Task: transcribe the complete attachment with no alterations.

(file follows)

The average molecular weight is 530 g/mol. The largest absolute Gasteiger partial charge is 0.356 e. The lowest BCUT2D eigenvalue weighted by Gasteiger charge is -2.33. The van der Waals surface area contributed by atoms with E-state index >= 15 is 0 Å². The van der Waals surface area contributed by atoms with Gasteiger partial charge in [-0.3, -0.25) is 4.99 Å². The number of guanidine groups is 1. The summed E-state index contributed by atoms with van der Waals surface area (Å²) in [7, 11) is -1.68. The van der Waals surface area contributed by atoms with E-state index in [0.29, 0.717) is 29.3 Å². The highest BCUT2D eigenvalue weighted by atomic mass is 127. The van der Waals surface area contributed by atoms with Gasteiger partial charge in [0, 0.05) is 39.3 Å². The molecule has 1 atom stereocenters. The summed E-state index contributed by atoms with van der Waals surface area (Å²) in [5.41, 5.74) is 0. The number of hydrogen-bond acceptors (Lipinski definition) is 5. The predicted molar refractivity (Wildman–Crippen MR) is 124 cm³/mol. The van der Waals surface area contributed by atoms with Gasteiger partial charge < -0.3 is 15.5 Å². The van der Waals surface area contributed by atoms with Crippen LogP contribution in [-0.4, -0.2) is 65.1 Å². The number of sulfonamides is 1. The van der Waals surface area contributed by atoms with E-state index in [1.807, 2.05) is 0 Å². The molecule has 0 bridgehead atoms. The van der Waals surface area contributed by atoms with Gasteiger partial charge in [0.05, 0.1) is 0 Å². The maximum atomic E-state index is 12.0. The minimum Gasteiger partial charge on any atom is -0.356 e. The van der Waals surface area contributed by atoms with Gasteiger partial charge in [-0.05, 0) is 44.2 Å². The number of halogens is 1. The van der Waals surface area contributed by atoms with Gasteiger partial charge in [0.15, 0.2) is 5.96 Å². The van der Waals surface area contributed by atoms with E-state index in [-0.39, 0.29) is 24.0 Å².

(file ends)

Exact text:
The average molecular weight is 530 g/mol. The largest absolute Gasteiger partial charge is 0.356 e. The lowest BCUT2D eigenvalue weighted by Gasteiger charge is -2.33. The van der Waals surface area contributed by atoms with E-state index >= 15 is 0 Å². The van der Waals surface area contributed by atoms with Gasteiger partial charge in [-0.3, -0.25) is 4.99 Å². The number of guanidine groups is 1. The summed E-state index contributed by atoms with van der Waals surface area (Å²) in [7, 11) is -1.68. The van der Waals surface area contributed by atoms with E-state index in [0.29, 0.717) is 29.3 Å². The highest BCUT2D eigenvalue weighted by atomic mass is 127. The van der Waals surface area contributed by atoms with Gasteiger partial charge in [0, 0.05) is 39.3 Å². The molecule has 1 atom stereocenters. The summed E-state index contributed by atoms with van der Waals surface area (Å²) in [5.41, 5.74) is 0. The number of hydrogen-bond acceptors (Lipinski definition) is 5. The predicted molar refractivity (Wildman–Crippen MR) is 124 cm³/mol. The van der Waals surface area contributed by atoms with Gasteiger partial charge < -0.3 is 15.5 Å². The van der Waals surface area contributed by atoms with Crippen LogP contribution in [-0.4, -0.2) is 65.1 Å². The number of sulfonamides is 1. The van der Waals surface area contributed by atoms with E-state index in [1.807, 2.05) is 0 Å². The molecule has 0 bridgehead atoms. The van der Waals surface area contributed by atoms with Gasteiger partial charge in [0.05, 0.1) is 0 Å². The maximum atomic E-state index is 12.0. The minimum Gasteiger partial charge on any atom is -0.356 e. The van der Waals surface area contributed by atoms with Gasteiger partial charge in [-0.05, 0) is 44.2 Å². The number of halogens is 1. The van der Waals surface area contributed by atoms with Gasteiger partial charge in [0.15, 0.2) is 5.96 Å². The van der Waals surface area contributed by atoms with E-state index in [-0.39, 0.29) is 24.0 Å².